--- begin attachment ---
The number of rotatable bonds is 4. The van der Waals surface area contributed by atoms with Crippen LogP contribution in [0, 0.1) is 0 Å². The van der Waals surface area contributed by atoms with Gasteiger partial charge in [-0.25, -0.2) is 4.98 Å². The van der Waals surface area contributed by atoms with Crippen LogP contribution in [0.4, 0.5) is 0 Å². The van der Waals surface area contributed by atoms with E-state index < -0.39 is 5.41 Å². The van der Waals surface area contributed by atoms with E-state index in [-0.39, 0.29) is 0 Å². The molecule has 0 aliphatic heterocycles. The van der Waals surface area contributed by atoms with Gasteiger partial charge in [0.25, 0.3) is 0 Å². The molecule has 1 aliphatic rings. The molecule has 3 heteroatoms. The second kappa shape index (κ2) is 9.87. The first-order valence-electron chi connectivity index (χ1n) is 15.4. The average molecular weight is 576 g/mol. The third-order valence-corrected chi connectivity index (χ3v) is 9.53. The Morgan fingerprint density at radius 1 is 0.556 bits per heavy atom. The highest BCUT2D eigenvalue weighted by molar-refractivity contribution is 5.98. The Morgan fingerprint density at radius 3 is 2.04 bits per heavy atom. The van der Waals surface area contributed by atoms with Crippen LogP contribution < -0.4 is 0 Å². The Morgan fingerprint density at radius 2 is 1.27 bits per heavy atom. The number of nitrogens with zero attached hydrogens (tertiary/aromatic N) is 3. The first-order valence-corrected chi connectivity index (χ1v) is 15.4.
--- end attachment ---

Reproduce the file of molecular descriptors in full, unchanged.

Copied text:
The number of rotatable bonds is 4. The van der Waals surface area contributed by atoms with Crippen LogP contribution in [0, 0.1) is 0 Å². The van der Waals surface area contributed by atoms with Gasteiger partial charge in [-0.25, -0.2) is 4.98 Å². The van der Waals surface area contributed by atoms with Crippen LogP contribution in [0.4, 0.5) is 0 Å². The van der Waals surface area contributed by atoms with E-state index < -0.39 is 5.41 Å². The van der Waals surface area contributed by atoms with E-state index in [-0.39, 0.29) is 0 Å². The molecule has 0 aliphatic heterocycles. The van der Waals surface area contributed by atoms with Gasteiger partial charge in [0.25, 0.3) is 0 Å². The molecule has 1 aliphatic rings. The molecule has 3 heteroatoms. The second kappa shape index (κ2) is 9.87. The first-order valence-electron chi connectivity index (χ1n) is 15.4. The average molecular weight is 576 g/mol. The third-order valence-corrected chi connectivity index (χ3v) is 9.53. The Morgan fingerprint density at radius 1 is 0.556 bits per heavy atom. The highest BCUT2D eigenvalue weighted by molar-refractivity contribution is 5.98. The Morgan fingerprint density at radius 3 is 2.04 bits per heavy atom. The van der Waals surface area contributed by atoms with Crippen LogP contribution < -0.4 is 0 Å². The Morgan fingerprint density at radius 2 is 1.27 bits per heavy atom. The number of nitrogens with zero attached hydrogens (tertiary/aromatic N) is 3. The first-order valence-corrected chi connectivity index (χ1v) is 15.4.